The Price of Motherhood Reading Challenge

The Price of Motherhood

I am a social sciences nerd. Give me that data! This book hit on all cylinders for me. The Price of Motherhood is written by Ann Crittenden, former reporter for the New York times, financial writer, lecturer, economics commentator, Pulitzer Prize nominee and mother.  It’s a well researched history and analysis of the impact that motherhood has on the economic and social standing of women. Every page of my copy is covered in notes, highlights, and lots of WTF?! and Really????

In my humble opinion, motherhood is a worthwhile endeavor. I’ve devoted my life to it – without regret.  I also wholeheartedly support every woman’s choice to become a mother or not. That said, there are real and insidious forces that keep mothers from achieving many of the advances of the women’s movement.  Studies have shown that an important element of the gender wage gap is a penalty for bearing children.

Would it have been nice to have more flexible options for being a mother and also remaining in the workforce?  Absolutely. Would I have liked to have opportunities that kept me professionally engaged, while also giving me the flexibility to attend to my children the way I saw fit? Without a doubt. Do I want my daughters to have better options should they decide to become mothers? Bingo. That’s why I’m here.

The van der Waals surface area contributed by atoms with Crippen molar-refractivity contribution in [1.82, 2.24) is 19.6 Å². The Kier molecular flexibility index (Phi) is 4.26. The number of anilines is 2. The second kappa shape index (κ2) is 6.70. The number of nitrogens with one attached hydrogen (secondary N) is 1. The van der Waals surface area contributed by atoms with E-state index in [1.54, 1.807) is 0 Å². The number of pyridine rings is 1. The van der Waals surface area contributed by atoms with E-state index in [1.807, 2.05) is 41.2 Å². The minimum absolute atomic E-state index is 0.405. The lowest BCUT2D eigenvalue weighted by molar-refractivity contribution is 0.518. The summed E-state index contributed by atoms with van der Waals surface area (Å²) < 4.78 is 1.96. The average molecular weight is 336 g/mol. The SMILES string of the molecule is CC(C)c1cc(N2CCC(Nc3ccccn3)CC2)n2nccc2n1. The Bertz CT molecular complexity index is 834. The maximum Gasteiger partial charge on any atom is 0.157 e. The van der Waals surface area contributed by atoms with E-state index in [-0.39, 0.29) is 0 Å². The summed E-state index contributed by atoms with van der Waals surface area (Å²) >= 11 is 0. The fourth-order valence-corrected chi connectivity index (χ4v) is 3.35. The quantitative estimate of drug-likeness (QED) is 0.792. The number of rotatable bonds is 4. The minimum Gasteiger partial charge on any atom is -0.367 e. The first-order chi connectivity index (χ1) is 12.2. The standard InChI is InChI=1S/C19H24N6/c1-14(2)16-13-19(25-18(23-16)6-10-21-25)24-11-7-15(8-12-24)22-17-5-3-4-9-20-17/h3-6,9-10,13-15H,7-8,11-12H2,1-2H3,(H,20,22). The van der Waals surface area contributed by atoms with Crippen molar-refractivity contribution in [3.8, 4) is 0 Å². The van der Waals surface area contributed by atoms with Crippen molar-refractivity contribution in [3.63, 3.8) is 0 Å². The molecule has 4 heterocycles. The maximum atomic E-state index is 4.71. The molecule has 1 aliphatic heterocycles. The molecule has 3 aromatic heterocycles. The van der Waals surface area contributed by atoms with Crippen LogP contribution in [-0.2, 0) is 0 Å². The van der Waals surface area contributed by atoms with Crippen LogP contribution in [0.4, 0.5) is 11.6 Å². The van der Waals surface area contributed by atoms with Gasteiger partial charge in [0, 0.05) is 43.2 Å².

This book was published in 2001. I have many notes to myself to look into more current statistics, but from my experience and the research Aileen and I have done on the subject, very little has changed over the last 17 years.  We are no closer to family friendly work policies, access to quality, affordable childcare or government policies that do anything but punish women for doing the thing we are expected to do, be mothers.

As I mentioned before, the book is incredibly well researched. There are 30 pages of footnotes. It is a dense and infuriating read. I highly recommend it, but if you’re not into this kind of book, I’ll highlight some of the more interesting/disturbing facts:

  • Motherhood is the single biggest risk factor for poverty in old age.
  • Almost all of the activities of mothers are omitted from the scorecard of capitalism.
  • Mothers typically spend more of their income on their children, so countries who provide subsidies to mothers in the form of paid leave, reduced work hours and subsidized childcare, have much lower rates of childhood poverty.
  • US tax laws discourage two breadwinner families
  • Aside from not being paid for their work, mothers are omitted from other worker benefits like Social Security, disability insurance and workers comp.
  • Divorce laws and child support systems are heavily weighted in favor of the post divorce lifestyle of fathers.
  • Although childcare workers are entrusted with children during the most vulnerable and impactful years of their lives, the work is often classified as unskilled labor and paid an abysmal wage.
  • The US Department of Defense offers the largest and arguably the best subsidized childcare system in the country.
  • Women have often stood in the way of progress on this issue.

The final chapter of the book outlines some excellent policy ideas to improve the economic and social status for mothers.  Some of the ideas are revolutionary and some are simple and straightforward, but in the almost 20 years since the book was published, not a single one of them have been implemented in the US.

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